Help me understand sacred tradition

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Mom23's picture
Help me understand sacred tradition

I’m trying to get a handle on the whole idea of sacred tradition in the Catholic church. Does it precede the Bible? To Catholics, which one would be the most authoritative answer for any specific question where there might be a difference of opinion? Does anyone know the official viewpoint on this? Thanks!

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David Killens's picture
I am sure many atheist are ex

I am sure many atheist are ex-catholics, and can offer an insight.

But I suggest you consider contacting Mrs. Paul Owczarek, a practicing roman catholic, and a sane and reasonable person. She frequents the "Debate Room", is a theist and unable to access this "Atheist Hub".

I am sure the responses will pour in, but it may serve you well to also post this question in "Debate Room". I always believe that when one has a question it is best to go to the source, get first-hand information.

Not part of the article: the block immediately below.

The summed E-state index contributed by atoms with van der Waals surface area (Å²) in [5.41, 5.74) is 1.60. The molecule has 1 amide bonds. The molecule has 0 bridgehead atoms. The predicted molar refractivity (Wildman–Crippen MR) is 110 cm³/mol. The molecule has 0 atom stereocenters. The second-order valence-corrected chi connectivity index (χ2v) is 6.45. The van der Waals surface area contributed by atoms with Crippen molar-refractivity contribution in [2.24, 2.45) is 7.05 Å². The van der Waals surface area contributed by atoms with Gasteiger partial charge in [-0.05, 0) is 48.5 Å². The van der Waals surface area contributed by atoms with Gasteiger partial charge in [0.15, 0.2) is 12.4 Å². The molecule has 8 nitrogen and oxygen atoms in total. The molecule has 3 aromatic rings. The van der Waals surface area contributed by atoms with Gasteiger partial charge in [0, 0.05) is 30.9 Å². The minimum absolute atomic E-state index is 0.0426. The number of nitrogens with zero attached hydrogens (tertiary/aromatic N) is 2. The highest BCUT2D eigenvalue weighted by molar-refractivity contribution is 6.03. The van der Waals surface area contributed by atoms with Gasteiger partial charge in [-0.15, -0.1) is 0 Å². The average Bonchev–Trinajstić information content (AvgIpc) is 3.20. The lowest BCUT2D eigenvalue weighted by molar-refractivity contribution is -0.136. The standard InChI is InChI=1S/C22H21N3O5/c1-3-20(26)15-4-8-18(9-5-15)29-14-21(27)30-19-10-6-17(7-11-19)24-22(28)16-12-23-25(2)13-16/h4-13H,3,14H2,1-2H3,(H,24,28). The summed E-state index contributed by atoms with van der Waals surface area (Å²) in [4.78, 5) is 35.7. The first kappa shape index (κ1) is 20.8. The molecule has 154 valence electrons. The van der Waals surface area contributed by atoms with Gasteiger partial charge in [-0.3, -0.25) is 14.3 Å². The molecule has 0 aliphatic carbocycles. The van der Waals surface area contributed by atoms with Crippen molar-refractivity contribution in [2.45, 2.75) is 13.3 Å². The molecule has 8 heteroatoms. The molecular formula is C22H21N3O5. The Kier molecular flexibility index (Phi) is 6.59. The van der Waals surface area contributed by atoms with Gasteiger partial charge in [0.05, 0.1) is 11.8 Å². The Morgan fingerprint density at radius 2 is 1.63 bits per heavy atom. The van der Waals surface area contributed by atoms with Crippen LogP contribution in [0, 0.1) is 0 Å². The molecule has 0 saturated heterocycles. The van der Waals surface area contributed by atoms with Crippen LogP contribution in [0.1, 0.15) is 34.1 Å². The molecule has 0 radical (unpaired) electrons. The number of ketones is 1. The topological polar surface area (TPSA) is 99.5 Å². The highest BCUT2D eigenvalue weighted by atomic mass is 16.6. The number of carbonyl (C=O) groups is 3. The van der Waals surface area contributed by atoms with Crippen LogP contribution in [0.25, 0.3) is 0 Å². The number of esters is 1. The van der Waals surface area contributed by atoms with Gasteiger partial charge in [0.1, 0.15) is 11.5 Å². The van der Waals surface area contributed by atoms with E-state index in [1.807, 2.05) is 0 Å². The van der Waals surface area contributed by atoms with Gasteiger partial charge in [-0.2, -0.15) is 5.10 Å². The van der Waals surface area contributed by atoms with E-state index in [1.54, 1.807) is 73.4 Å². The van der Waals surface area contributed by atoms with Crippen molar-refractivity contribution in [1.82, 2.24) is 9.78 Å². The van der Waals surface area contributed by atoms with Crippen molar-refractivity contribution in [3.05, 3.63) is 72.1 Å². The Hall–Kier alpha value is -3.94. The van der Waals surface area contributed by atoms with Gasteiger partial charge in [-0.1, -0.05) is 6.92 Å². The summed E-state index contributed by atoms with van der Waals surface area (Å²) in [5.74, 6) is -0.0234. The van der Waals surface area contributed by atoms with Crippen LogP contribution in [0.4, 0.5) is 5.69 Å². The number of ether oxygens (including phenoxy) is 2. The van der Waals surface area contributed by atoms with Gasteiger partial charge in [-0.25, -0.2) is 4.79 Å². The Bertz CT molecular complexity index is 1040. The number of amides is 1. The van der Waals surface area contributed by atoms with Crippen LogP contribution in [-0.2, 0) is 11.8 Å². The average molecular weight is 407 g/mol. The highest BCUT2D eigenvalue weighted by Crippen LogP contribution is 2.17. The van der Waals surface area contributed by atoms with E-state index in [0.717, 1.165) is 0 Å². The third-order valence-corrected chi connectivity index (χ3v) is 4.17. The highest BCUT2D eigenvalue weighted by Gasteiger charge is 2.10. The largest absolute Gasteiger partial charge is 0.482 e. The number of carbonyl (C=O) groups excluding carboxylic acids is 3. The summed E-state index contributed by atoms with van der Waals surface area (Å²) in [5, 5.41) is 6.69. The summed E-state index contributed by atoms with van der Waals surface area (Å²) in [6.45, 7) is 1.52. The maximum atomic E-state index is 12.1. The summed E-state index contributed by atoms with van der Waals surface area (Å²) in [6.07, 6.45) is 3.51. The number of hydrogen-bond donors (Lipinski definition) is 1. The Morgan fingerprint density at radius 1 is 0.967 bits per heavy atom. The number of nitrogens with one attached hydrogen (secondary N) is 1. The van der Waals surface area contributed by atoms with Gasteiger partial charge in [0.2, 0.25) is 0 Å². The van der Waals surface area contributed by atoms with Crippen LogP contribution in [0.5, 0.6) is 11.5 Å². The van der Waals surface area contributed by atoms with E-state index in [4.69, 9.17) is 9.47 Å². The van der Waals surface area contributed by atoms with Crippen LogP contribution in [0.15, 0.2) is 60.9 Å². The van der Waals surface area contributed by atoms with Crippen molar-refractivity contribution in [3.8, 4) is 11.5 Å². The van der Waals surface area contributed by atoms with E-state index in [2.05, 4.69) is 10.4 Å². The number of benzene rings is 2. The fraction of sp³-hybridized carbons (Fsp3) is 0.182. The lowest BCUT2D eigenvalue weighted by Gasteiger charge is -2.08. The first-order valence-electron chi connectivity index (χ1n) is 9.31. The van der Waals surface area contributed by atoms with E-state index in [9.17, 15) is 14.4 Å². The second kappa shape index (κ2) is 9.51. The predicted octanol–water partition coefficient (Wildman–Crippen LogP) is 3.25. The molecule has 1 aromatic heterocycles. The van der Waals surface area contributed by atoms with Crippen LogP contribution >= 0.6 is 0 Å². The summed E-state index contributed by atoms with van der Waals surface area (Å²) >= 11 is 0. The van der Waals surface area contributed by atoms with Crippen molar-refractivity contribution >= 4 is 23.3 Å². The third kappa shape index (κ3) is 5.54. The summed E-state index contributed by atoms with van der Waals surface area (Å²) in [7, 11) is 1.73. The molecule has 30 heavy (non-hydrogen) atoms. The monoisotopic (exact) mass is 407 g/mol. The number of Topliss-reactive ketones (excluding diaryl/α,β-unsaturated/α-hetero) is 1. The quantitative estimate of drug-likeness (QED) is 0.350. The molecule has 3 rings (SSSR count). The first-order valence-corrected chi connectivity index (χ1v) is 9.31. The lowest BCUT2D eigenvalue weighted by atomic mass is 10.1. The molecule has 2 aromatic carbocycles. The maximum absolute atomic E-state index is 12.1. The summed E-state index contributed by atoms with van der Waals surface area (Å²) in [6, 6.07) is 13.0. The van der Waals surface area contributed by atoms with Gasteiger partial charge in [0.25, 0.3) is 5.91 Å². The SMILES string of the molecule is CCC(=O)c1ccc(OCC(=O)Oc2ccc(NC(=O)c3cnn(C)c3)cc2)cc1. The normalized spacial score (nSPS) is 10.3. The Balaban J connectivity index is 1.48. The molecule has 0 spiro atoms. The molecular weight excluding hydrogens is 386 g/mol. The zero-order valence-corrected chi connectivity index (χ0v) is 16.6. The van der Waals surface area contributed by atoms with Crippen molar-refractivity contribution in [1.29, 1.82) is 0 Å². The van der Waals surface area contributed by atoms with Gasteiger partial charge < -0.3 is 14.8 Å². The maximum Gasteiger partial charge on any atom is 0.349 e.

David Killens's picture
Oh, oh oh oh, I apologize.

Oh, oh oh oh, I apologize.

But I extend a warm welcome to Atheist Republic, where us godless sinner heathens are chastised by the theists and we return the compliment by throwing poo (little humor there).

watchman's picture


My understanding is that the Bible trumps all other authorities...…. coming as it is supposed to ,straight from the horses mouth ,so to speak....

However …. the Catholic concept of "Papal infallibility" ……. puts a few "kinks" in that …… thus for generations the concept of purgatory was inflicted on the faithful sometime around the 12th century … and was held until the 20th century.

The concept of "Church tradition" seems to cme into play anytime there arises a matter that it become "convenient" for the church to have a position on but a position that cannot be supported by scripture ….. so basically its a get out of jail free card for use against any smart Alec who asks importunate questions...…

IE Why does the Catholic church claim supremacy over other churches in the western tradition?.....
Answer.... because it was "founded" by saint Peter.....
further question..... What evidence /,proof is there for this idea ? ……
Answer ….Absolutely none.....but it is Church Tradition...… now go away and stop asking questions.

Get the idea...…. and there is a surprising amount of stuff that comes under "Church Tradition"... Eating fish on Fridays is another "Tradition".....